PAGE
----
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Water Resources Reform and Development Act (WRRDA) Becomes Law, International Ocean Shipping Managers Take Note

Water Resources Reform & Development

This week, the Water Resources Reform and Development Act or WRRDA, was signed into law by the President, after passing both the House and Senate earlier this month with overwhelming bipartisan support. The measure passed in the House 412-4, and the Senate 91-7.

As the first water bill passed in 7 years, this piece of legislation approves $12.3B in funding for major improvements of waterways across the country, including several major US ports.

This bill contains legislation significant to supply chain transportation managers, with language:

  • authorizing needed investment in America’s ports;
  • supporting underserved and emerging ports;
reforming and preserving the Inland Waterways Trust Fund, which pays for the construction and rehabilitation of the country’s inland waterways system; and
  • authorizing priority water resources infrastructure improvements recommended by the Chief of the Army Corps of Engineers to improve navigation and commerce and address flood risk management, hurricane and storm damage risk reduction, and environmental restoration needs.

This is of note to supply chain managers, and specifically transportation managers handling ocean freight, as it impacts US ports both short-term and long-term. As illustrated in this video on the WRRDA by House Transportation & Infrastructure Committee Chairman Bill Shuster,

99 percent of the goods the United States trades, sell, and import around the world go through U.S. ports, representing $1.4 trillion worth of goods every year.

While specific projects such as the Boston Harbor Dredging Project and the Savannah Harbor Deepening Expansion in the Port of Savannah had major projects approved, many other major ocean freight ports including the West Coast ports in Los Angeles, Long Beach, Tacoma and Seattle, will be eligible to benefit from rebates on the Harbor Maintenance Tax that importers are assessed. Until now, many West Coast ports have avoided this costly tax by bringing goods in from Canadian ports.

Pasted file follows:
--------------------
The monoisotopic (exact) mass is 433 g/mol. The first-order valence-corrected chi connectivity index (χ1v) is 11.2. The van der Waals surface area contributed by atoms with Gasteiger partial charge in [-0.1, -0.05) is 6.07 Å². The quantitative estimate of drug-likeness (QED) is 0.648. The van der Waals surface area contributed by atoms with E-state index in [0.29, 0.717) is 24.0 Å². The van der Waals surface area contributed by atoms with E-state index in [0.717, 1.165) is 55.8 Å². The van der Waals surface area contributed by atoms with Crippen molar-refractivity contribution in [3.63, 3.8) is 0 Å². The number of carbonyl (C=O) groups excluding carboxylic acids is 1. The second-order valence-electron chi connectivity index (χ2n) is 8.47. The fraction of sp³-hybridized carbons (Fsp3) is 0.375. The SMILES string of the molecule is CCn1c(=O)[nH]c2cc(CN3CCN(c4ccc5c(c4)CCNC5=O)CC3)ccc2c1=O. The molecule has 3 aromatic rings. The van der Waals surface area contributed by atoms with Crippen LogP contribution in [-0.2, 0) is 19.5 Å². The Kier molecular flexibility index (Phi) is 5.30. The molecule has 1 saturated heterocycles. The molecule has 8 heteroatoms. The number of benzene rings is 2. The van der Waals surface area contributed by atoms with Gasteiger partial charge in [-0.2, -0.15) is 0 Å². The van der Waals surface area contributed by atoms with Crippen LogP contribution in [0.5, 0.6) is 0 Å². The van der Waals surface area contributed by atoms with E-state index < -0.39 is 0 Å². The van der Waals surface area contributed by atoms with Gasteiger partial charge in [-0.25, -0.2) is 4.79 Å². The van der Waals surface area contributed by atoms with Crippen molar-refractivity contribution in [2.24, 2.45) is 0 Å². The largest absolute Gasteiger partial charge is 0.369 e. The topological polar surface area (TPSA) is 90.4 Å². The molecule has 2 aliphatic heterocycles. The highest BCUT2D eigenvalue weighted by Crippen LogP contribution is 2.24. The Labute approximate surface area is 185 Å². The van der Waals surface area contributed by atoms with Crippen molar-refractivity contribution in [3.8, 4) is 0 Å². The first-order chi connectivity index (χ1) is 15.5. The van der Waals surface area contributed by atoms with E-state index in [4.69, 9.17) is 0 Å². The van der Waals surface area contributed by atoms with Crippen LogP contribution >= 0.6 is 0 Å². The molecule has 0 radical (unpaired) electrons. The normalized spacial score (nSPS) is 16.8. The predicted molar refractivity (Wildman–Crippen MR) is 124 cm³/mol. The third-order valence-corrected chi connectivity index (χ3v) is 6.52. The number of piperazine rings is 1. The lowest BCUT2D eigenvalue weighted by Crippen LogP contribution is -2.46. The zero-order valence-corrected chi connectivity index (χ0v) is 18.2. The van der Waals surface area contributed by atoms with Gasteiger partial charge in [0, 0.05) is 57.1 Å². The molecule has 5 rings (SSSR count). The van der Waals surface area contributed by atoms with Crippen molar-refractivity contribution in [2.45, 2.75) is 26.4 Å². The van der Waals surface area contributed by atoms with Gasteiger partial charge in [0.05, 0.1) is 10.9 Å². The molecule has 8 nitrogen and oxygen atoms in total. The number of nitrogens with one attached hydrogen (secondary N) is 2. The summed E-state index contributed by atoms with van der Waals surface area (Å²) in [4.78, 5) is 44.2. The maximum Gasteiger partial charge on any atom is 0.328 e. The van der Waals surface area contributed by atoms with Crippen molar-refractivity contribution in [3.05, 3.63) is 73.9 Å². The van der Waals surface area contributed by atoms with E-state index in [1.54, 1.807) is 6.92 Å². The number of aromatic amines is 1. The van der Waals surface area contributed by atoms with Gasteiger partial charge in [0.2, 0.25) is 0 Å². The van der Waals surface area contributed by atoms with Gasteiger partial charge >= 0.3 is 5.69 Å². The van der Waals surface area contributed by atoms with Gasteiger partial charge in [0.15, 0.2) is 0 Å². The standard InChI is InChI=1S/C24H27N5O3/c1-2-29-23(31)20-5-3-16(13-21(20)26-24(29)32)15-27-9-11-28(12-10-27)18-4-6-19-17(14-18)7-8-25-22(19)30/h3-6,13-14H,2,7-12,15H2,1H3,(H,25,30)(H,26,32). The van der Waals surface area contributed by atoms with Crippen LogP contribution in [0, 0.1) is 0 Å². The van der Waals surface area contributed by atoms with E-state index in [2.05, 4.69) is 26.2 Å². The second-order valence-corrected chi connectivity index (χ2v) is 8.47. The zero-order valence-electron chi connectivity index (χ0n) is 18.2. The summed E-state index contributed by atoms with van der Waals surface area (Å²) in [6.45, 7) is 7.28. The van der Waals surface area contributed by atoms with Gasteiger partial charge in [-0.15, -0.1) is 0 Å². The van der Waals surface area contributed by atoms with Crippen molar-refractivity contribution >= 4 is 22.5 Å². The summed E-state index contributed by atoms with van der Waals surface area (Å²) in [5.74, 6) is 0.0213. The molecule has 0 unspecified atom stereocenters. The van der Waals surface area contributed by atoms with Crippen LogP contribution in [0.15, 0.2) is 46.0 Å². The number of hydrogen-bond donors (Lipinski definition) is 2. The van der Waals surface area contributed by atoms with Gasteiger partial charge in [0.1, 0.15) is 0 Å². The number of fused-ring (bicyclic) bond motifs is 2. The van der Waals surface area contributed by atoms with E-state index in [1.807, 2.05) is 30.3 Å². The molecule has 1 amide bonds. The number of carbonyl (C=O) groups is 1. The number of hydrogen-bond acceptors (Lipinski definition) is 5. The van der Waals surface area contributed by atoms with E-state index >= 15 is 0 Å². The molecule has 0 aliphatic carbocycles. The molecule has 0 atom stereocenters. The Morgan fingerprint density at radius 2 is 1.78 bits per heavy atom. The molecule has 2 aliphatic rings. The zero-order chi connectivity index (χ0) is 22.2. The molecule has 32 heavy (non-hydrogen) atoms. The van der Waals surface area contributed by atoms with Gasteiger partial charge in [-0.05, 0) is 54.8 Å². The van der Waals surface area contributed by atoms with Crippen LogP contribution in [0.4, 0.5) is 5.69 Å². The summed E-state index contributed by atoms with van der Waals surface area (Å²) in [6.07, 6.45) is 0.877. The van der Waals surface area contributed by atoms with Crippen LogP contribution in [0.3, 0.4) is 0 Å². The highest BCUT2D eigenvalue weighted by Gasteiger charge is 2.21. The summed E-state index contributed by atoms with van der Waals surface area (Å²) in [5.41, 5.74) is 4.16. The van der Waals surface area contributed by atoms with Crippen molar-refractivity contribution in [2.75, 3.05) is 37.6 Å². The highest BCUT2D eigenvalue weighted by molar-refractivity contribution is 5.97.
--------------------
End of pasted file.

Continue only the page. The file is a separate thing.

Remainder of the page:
“…this is the first provision passed in 30 years recognizing the cost disadvantage created by the harbor maintenance tax to U.S. ports and seeking to protect U.S. jobs at risk to cargo diversion,”

— Port of Seattle spokesman Peter McGraw.

This past year, about 65 percent of the Harbor Maintenance Tax Trust Fund was spent on harbor maintenance, with the remainder going to help plug the deficit. The WRRDA requires that by 2025, 100 percent of the proceeds from HMT will be spent on harbors maintenance.

If this HMT rebate is successful in bringing more transportation through US West Coast ports, it could mean additional increase down the road in the Harbor Maintenance Tax Trust Fund.

There are many other implications that WRRDA has on US ports, transportation, international importing and infrastructure, and it will be important for transportation managers to keep an eye on the developments in the coming months as WRRDA goes into effect.

Transportation management is one of the services we offer to our clients, and understanding how changes like this can affect your supply chain is part of our commitment to improving, growing and protecting your business. For more information on ocean freight and international transportation, read our recent posts on NVOCC transportation benefits for small-to-midsized shippers or large shippers, or contact one of our transportation management experts to discuss how changes like these can affect your supply chain.

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